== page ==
Hello all, a few months ago I started writing a blog article series about what is going on with the IDA and Asset Building Collaborative of North Carolina, and how AmeriCorps VISTA members were supporting several IDA programs throughout the state.

As you recall, the interviews were with:

  • Donna Gallagher, the Executive Director of the IDA and Asset Building Collaborative of N.C.. She talked about different asset building projects throughout the state of North Carolina, as well as multi state initiatives.
  • AmeriCorps VISTA Leader Zarak Khan. He talked about his role within the Collaborative, and how he supports the VISTAs with their assignments.
  • Marlissa Cunningham, Community Link of Charlotte, N.C. VISTA, and project organizer extraordinaire.
And our dearly departed (they moved on from VISTA to other projects):
  • Blake Lucas,  who came into Kingdom Community Development Corporation with a plethora of knowledge from his experiences as a Housing Counselor, and nonprofit guru.
  • Trevor Hudspeth, who helped forge bonds between Durham Regional Finance and community organizations.
I came to the realization the other day that even though I posted these interviews a few months ago, I never got around to my own interview! I have been busy supporting this amazing organization that helps people with low and moderate income buy homes for the first time. But they don’t just buy homes, they empower themselves through financial education, success coaching, financial literacy classes, and step by step guidance throughout the home buying process.

So, here you are with the latest blog posting in the IDA and Asset Building Collaborative of N.C. interview series.

New Century IDA VISTA, Andriana Bicanin, placed at the Forsyth County Department of Housing

1st grade picture day.
I realize I am kind of cheating with
the picture thing (other interviewees
have recent pics), but seriously, this
may just be the best picture ever.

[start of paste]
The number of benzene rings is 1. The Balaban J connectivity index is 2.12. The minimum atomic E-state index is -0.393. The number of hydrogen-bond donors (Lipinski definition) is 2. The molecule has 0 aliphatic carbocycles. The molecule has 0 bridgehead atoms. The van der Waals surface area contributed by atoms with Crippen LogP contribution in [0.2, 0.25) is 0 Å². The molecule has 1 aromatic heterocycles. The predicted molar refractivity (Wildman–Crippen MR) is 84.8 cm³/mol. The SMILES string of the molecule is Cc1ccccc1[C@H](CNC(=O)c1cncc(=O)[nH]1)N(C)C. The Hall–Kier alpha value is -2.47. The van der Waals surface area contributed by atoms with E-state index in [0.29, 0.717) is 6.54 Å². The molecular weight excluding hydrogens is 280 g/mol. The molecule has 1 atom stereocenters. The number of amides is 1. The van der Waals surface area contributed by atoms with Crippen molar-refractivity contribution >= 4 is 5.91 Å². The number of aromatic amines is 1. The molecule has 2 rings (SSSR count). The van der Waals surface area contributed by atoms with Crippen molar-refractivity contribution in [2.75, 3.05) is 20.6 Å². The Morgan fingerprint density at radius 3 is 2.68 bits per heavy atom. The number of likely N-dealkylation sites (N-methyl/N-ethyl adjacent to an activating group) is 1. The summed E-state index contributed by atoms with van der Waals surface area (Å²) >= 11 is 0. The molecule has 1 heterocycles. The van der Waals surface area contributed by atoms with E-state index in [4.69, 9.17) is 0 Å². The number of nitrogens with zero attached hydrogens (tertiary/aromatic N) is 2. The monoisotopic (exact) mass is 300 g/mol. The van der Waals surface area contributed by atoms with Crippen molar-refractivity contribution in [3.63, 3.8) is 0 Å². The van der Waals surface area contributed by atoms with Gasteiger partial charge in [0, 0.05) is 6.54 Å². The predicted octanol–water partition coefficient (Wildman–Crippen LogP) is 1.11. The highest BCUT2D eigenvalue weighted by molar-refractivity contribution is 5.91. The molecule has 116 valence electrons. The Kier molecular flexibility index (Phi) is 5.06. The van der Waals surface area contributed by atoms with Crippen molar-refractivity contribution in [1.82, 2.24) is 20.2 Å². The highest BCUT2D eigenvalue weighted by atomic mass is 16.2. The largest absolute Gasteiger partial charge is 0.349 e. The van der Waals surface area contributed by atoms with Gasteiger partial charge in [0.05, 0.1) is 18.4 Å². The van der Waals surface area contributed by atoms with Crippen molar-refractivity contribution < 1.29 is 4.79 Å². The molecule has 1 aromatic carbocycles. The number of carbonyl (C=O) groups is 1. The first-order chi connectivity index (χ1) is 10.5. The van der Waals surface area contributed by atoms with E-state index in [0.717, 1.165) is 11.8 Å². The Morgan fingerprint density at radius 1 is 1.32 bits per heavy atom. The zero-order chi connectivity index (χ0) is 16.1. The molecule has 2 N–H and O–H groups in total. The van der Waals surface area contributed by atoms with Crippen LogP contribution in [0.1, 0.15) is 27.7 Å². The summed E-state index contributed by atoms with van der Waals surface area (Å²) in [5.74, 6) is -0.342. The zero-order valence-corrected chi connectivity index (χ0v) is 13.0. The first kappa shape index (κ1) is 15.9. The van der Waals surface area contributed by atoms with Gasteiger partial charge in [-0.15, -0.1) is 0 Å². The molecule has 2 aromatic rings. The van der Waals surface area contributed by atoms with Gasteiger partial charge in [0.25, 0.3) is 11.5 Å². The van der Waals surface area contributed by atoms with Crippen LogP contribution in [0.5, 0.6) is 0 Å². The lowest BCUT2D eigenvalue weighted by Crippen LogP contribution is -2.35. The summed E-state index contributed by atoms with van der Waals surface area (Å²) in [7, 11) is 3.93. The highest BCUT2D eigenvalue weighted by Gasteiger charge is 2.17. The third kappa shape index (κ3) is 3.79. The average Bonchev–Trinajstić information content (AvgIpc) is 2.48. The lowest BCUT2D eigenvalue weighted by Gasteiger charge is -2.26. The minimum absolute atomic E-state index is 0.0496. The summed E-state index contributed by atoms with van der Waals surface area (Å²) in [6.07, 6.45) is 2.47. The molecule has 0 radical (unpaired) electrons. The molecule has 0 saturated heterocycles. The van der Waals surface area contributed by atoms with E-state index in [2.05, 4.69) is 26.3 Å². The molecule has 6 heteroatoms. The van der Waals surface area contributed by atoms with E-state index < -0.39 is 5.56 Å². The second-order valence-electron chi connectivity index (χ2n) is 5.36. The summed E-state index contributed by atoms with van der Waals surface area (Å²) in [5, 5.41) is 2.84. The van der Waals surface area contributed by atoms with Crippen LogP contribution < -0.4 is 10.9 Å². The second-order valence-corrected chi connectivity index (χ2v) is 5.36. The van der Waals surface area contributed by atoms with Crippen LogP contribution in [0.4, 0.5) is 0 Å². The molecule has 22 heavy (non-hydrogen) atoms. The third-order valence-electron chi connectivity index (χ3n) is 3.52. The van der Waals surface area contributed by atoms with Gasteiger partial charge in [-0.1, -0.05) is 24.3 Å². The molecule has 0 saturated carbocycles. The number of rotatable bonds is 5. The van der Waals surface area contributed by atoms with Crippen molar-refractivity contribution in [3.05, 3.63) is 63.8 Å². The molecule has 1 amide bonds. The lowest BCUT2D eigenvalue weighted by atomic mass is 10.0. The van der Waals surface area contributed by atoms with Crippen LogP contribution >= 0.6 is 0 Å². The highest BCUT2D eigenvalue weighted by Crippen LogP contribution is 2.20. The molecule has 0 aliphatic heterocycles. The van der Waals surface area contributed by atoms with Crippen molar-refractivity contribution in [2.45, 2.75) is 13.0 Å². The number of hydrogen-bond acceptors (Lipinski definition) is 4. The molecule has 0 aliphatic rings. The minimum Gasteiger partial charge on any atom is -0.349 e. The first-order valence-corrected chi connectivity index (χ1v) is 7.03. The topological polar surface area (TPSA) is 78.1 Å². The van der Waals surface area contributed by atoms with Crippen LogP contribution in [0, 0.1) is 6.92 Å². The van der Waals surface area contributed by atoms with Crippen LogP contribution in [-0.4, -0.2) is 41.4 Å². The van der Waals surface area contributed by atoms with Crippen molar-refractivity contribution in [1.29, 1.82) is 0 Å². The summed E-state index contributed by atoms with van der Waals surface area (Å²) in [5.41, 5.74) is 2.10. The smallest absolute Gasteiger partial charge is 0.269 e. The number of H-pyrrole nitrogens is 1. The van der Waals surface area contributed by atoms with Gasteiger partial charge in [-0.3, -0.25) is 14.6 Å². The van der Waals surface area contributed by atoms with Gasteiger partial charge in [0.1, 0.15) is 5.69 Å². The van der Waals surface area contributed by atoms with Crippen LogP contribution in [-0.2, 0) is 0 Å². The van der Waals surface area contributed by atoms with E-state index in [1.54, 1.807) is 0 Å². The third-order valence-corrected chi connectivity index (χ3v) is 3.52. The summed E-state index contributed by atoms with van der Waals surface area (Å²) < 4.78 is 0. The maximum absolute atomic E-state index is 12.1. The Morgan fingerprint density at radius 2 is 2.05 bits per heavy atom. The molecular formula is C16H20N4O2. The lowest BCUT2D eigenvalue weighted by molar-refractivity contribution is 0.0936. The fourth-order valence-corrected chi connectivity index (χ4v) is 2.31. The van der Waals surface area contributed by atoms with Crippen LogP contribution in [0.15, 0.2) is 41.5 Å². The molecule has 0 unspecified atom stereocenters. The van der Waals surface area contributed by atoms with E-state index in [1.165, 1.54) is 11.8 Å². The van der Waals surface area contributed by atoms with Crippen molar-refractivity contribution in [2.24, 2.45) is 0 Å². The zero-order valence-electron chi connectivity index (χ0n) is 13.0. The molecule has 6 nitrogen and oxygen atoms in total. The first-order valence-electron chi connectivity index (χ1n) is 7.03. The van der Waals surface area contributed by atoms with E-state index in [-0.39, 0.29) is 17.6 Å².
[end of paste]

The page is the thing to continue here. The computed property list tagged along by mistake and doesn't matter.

The New Century IDA is one of the strongest IDA programs in the country, and boasts over 440 successful homeowners since it's inception in 1999. United Way of Forsyth County (N.C.) research found that the New Century IDA also boasts the most graduates per capita than any other program of it's kind. Although this is a very strong program, and has such a high success rate, it was severely lacking in an online presence, and that is where I stepped in.

As you may have noticed, I (Andriana Bicanin) am the main blogger for the New Century IDA blog. As part of my assignment with AmeriCorps VISTA, I developed a web presence for this most amazing organization, the New Century IDA, through:

And the blog you are currently reading J

I also created a few other outreach tools:

This goes out to community partners, elected officials, IDA programs, philanthropists, realtors, and anyone who would like a look into the New Century IDA, through the facts and figures perspective (report like setting).

This is a paper newsletter that goes out to alumni, current clients, working group members, and partners.

I also recruited my very talented friend, Brent Alexander, to design the logo you see on all of the outreach tools. (The house with hands holding it). And also recruited Chris Zaluski to edit our videos.
My service with AmeriCorps VISTA:

I first became a VISTA right before I was about to graduate from college. I decided to take a break from school and figure out what I wanted to do with life. It was then that I moved to western Washington, and was the volunteer coordinator and fundraiser for a low income elementary schools literacy program, through Community Youth Services/Washington Reading Corps. It was only through my experience with AmeriCorps VISTA that I discovered my love of service, and how to help break the cycle of poverty through education. AmeriCorps VISTA provided the opportunity to empower myself and others.